Kendrick Lamar Covers Rolling Stone

Still in full DAMN mode, Kendrick Lamar graces the cover of the latest issue of Rolling Stone.

On the cover, the Compton rap star rocks a black fur, while delivering a piercing stare into the camera for the August 2017 issue, shot by famed photographer Mark Seliger.

In the issue, where he’s hailed as the “greatest rapper alive,” King Kendrick opens up about everything from President Donald Trump to Drake.

Below are some excerpts. Read the full piece at RollingStone.com.

ON DONALD TRUMP: “It’s like beating a dead horse. We already know what it is. Are we gonna keep talking about it or are we gonna take action? You just get to a point where you’re tired of talking about it. It weighs you down and it drains your energy when you’re speaking about something or someone that’s completely ridiculous. So, on and off the album, I took it upon myself to take action in my own community. On the record, I made an action to not speak about what’s going on in the world or the places they put us in. Speak on self; reflection of self first. That’s where the initial change will start from.”

ON WACK ARTISTS: “How would I define a wack artist? A wack artist uses other people’s music for their approval. We’re talking about someone that is scared to make their own voice, chases somebody else’s success and their thing, but runs away from their own thing. That’s what keeps the game watered-down. Everybody’s not going to be able to be a Kendrick Lamar. I’m not telling you to rap like me. Be you. Simple as that. I watch a lot of good artists go down like that because you’re so focused on what numbers this guy has done, and it dampers your own creativity. Which ultimately dampers the listener, because at the end of the day, it’s not for us. It’s for the person driving to their 9-to-5 that don’t feel like they wanna go to work that morning.”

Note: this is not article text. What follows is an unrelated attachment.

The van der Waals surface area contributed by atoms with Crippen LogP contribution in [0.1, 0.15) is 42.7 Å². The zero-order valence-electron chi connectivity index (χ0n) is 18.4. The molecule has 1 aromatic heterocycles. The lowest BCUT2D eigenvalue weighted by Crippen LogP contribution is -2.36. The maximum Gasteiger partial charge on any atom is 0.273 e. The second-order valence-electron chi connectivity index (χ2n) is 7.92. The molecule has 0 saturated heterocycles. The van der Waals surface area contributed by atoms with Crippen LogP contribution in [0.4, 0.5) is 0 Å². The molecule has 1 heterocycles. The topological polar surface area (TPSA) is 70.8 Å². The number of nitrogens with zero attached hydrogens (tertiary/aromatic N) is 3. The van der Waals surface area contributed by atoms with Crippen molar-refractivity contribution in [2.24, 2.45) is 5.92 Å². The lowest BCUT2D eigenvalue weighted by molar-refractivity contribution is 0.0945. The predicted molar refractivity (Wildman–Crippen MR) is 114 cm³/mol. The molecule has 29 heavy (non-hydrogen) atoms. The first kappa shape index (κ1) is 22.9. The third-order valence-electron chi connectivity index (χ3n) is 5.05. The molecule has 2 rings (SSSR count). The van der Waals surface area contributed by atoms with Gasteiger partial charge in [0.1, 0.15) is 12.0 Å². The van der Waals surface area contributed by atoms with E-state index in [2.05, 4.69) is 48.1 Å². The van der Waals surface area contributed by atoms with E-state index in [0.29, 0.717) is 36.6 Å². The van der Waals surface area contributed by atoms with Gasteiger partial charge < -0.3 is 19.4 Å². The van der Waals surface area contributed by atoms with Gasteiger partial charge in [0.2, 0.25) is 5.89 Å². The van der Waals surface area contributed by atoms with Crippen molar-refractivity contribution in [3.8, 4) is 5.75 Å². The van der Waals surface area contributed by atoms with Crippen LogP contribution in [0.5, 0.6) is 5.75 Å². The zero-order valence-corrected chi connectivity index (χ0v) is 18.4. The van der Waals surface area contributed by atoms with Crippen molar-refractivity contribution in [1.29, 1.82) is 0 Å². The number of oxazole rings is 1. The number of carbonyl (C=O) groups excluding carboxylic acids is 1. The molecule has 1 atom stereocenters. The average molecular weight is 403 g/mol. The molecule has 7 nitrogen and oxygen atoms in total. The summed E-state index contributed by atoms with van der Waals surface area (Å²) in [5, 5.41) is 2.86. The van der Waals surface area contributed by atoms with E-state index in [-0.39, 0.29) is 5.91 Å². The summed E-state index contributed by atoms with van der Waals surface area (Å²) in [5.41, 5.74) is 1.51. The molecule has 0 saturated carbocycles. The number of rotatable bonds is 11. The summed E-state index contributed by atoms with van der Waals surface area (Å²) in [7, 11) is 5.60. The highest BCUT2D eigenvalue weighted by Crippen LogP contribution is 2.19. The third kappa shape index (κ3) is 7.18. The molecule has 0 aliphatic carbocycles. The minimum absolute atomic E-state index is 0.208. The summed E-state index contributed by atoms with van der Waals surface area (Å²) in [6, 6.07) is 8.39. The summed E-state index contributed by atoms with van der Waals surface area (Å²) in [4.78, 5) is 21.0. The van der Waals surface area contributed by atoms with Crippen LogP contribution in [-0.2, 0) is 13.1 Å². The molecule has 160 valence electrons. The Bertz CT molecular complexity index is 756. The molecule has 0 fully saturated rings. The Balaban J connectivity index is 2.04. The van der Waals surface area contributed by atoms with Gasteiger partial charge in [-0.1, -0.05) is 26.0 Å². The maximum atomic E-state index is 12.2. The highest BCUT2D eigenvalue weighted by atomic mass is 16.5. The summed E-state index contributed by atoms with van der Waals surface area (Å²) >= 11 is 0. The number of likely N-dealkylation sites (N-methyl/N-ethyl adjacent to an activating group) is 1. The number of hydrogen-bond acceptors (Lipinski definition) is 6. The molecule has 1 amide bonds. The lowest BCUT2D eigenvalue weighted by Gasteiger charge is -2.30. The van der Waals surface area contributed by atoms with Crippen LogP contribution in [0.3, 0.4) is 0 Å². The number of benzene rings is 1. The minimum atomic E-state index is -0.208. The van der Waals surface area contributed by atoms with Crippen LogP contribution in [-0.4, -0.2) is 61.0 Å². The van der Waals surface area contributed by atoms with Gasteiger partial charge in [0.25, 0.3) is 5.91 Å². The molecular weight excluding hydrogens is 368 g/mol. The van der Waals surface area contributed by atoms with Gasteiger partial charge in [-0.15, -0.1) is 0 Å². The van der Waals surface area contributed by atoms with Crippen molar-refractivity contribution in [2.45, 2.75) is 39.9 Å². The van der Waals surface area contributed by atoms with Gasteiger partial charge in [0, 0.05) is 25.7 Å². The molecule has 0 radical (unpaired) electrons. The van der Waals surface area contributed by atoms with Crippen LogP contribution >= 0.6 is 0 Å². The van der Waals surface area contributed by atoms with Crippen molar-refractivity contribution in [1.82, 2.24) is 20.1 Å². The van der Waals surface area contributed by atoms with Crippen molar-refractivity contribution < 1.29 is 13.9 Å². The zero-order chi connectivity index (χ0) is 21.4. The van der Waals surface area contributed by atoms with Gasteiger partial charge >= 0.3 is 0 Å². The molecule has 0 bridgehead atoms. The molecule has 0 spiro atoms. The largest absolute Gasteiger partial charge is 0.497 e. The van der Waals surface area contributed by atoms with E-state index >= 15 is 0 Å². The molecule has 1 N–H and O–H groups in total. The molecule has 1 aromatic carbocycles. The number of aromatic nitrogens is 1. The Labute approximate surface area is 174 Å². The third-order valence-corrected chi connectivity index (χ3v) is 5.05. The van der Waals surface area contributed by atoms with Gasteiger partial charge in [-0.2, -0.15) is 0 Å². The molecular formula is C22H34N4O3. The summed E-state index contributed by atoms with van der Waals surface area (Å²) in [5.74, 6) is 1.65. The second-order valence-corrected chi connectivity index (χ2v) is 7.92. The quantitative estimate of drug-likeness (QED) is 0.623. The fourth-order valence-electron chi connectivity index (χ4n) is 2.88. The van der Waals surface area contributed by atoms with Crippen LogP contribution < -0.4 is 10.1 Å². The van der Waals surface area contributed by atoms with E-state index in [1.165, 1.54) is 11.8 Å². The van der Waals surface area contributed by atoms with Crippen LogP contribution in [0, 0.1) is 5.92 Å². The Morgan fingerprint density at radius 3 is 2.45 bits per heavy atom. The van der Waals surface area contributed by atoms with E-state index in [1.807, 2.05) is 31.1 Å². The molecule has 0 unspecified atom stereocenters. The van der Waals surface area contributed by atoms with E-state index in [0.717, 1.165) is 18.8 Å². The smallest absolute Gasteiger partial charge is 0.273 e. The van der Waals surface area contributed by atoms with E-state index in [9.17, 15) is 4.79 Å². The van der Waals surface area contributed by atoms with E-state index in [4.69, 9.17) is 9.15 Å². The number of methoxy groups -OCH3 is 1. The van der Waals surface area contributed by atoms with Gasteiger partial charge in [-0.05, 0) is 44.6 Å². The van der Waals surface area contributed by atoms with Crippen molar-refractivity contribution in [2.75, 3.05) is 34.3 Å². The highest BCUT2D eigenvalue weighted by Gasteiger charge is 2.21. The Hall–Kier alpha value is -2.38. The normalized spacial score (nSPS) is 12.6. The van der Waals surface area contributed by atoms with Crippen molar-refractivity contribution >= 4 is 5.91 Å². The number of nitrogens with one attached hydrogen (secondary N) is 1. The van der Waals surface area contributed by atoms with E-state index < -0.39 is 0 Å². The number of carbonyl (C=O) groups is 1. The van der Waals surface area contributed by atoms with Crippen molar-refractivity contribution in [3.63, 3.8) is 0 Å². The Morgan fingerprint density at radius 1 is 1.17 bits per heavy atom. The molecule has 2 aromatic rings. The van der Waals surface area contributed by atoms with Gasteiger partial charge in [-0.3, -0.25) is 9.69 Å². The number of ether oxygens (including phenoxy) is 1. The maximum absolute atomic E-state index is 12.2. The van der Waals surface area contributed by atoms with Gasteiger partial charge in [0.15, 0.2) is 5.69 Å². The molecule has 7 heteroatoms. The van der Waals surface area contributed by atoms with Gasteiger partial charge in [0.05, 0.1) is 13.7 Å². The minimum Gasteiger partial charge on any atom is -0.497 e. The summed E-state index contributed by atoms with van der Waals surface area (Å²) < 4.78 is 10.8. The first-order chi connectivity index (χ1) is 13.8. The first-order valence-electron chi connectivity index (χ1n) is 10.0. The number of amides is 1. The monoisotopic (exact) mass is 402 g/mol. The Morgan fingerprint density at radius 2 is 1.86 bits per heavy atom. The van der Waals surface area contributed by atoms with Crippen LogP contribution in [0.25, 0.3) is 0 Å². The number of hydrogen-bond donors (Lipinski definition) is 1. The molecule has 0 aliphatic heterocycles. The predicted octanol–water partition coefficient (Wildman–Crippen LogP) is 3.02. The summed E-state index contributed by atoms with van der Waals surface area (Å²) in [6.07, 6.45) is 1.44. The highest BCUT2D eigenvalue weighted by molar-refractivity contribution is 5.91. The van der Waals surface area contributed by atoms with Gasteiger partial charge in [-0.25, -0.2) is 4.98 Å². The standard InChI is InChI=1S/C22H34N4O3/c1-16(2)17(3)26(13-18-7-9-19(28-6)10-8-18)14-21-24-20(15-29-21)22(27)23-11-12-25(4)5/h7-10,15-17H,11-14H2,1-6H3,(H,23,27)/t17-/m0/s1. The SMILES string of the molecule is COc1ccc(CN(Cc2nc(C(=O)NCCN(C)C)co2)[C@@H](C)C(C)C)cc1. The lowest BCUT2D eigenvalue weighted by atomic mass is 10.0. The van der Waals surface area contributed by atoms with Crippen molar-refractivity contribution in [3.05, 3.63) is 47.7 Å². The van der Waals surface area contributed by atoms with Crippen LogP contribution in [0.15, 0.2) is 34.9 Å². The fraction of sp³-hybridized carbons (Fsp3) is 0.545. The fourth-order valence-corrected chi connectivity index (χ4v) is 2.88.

ON GHOSTWRITERS: “It depends on what arena you’re putting yourself in. I called myself the best rapper. I cannot call myself the best rapper if I have a ghostwriter. If you’re saying you’re a different type of artist and you don’t really care about the art form of being the best rapper, then so be it. Make great music. But the title, it won’t be there.”

ON LEARNING FROM BEYONCÉ: “She’s a perfectionist. Think about the BET performance. She was very particular – the lighting, the camera blocking, the transition from the music to the dancing. It was confirmation of something I already knew.”

ON FUTURE: “He’s his own genius. I’ve watched him in the studio. The way he comes up with the melodies is [snaps fingers] like that, you know. You have to speak a certain type of language and also have a great study in music – the same way I have – for what he’s done. I’m sure he’s grown up off a ton of R&B. Watching him come up with the melodies, that’s a whole other ballgame, to understand them sonics.”

ON JAY-Z: “That was my guy. Still is. I’m still a fan. That was just a page I took out of his book, to be able to carry a lyric through conversation and make it feel like I’m sitting right here talking to you.”

ON ANDRÉ 3000’S SINGING INFLUENCE: “For my generation, it would definitely have to be André 3000. He was the first guy. We’d come home from school and he’d be rapping on TV one day, then you came home a week later and he has a song called ‘Prototype,’ which just blows our mind away, you dig what I’m sayin’?”